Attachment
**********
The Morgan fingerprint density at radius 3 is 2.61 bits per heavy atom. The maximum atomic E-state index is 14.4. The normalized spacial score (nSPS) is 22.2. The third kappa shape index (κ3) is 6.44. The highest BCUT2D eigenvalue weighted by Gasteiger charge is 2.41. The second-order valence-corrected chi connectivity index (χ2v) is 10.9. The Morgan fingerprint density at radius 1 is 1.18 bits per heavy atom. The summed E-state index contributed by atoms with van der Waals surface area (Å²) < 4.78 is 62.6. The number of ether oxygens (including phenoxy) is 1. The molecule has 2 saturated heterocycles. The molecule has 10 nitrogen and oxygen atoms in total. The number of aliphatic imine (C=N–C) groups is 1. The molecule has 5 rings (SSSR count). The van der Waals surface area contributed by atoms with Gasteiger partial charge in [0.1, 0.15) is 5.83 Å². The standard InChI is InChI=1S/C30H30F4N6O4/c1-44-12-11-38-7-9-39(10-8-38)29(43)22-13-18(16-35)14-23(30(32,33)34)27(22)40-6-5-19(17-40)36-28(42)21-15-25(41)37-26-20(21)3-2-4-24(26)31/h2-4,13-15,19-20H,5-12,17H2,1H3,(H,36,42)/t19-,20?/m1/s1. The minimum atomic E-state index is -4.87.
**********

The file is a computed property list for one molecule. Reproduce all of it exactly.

The Morgan fingerprint density at radius 3 is 2.61 bits per heavy atom. The maximum atomic E-state index is 14.4. The normalized spacial score (nSPS) is 22.2. The third kappa shape index (κ3) is 6.44. The highest BCUT2D eigenvalue weighted by Gasteiger charge is 2.41. The second-order valence-corrected chi connectivity index (χ2v) is 10.9. The Morgan fingerprint density at radius 1 is 1.18 bits per heavy atom. The summed E-state index contributed by atoms with van der Waals surface area (Å²) < 4.78 is 62.6. The number of ether oxygens (including phenoxy) is 1. The molecule has 2 saturated heterocycles. The molecule has 10 nitrogen and oxygen atoms in total. The number of aliphatic imine (C=N–C) groups is 1. The molecule has 5 rings (SSSR count). The van der Waals surface area contributed by atoms with Gasteiger partial charge in [0.1, 0.15) is 5.83 Å². The standard InChI is InChI=1S/C30H30F4N6O4/c1-44-12-11-38-7-9-39(10-8-38)29(43)22-13-18(16-35)14-23(30(32,33)34)27(22)40-6-5-19(17-40)36-28(42)21-15-25(41)37-26-20(21)3-2-4-24(26)31/h2-4,13-15,19-20H,5-12,17H2,1H3,(H,36,42)/t19-,20?/m1/s1. The minimum atomic E-state index is -4.87.